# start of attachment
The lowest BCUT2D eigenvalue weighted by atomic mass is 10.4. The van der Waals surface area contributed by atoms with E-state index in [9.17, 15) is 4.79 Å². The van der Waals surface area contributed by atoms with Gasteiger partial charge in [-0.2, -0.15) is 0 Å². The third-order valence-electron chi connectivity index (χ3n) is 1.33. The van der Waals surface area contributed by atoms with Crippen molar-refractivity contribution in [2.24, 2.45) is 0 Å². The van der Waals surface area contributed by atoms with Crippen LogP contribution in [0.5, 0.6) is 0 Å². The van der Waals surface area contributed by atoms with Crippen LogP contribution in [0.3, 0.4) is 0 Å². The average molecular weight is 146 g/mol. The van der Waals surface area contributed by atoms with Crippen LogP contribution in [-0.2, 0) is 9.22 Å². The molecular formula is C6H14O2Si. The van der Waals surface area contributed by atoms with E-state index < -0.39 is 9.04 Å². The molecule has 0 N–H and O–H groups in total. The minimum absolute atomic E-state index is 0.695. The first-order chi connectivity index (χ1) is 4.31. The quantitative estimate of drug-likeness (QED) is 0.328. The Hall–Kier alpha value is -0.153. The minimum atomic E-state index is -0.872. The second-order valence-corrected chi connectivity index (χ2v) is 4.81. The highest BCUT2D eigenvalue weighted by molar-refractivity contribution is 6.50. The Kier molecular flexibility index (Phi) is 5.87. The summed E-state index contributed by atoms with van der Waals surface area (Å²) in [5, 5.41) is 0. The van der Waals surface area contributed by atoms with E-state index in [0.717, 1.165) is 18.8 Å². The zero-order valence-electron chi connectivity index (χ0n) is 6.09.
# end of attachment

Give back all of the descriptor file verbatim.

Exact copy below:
The lowest BCUT2D eigenvalue weighted by atomic mass is 10.4. The van der Waals surface area contributed by atoms with E-state index in [9.17, 15) is 4.79 Å². The van der Waals surface area contributed by atoms with Gasteiger partial charge in [-0.2, -0.15) is 0 Å². The third-order valence-electron chi connectivity index (χ3n) is 1.33. The van der Waals surface area contributed by atoms with Crippen molar-refractivity contribution in [2.24, 2.45) is 0 Å². The van der Waals surface area contributed by atoms with Crippen LogP contribution in [0.5, 0.6) is 0 Å². The van der Waals surface area contributed by atoms with Crippen LogP contribution in [0.3, 0.4) is 0 Å². The average molecular weight is 146 g/mol. The van der Waals surface area contributed by atoms with Crippen LogP contribution in [-0.2, 0) is 9.22 Å². The molecular formula is C6H14O2Si. The van der Waals surface area contributed by atoms with E-state index < -0.39 is 9.04 Å². The molecule has 0 N–H and O–H groups in total. The minimum absolute atomic E-state index is 0.695. The first-order chi connectivity index (χ1) is 4.31. The quantitative estimate of drug-likeness (QED) is 0.328. The Hall–Kier alpha value is -0.153. The minimum atomic E-state index is -0.872. The second-order valence-corrected chi connectivity index (χ2v) is 4.81. The highest BCUT2D eigenvalue weighted by molar-refractivity contribution is 6.50. The Kier molecular flexibility index (Phi) is 5.87. The summed E-state index contributed by atoms with van der Waals surface area (Å²) in [5, 5.41) is 0. The van der Waals surface area contributed by atoms with E-state index in [0.717, 1.165) is 18.8 Å². The zero-order valence-electron chi connectivity index (χ0n) is 6.09.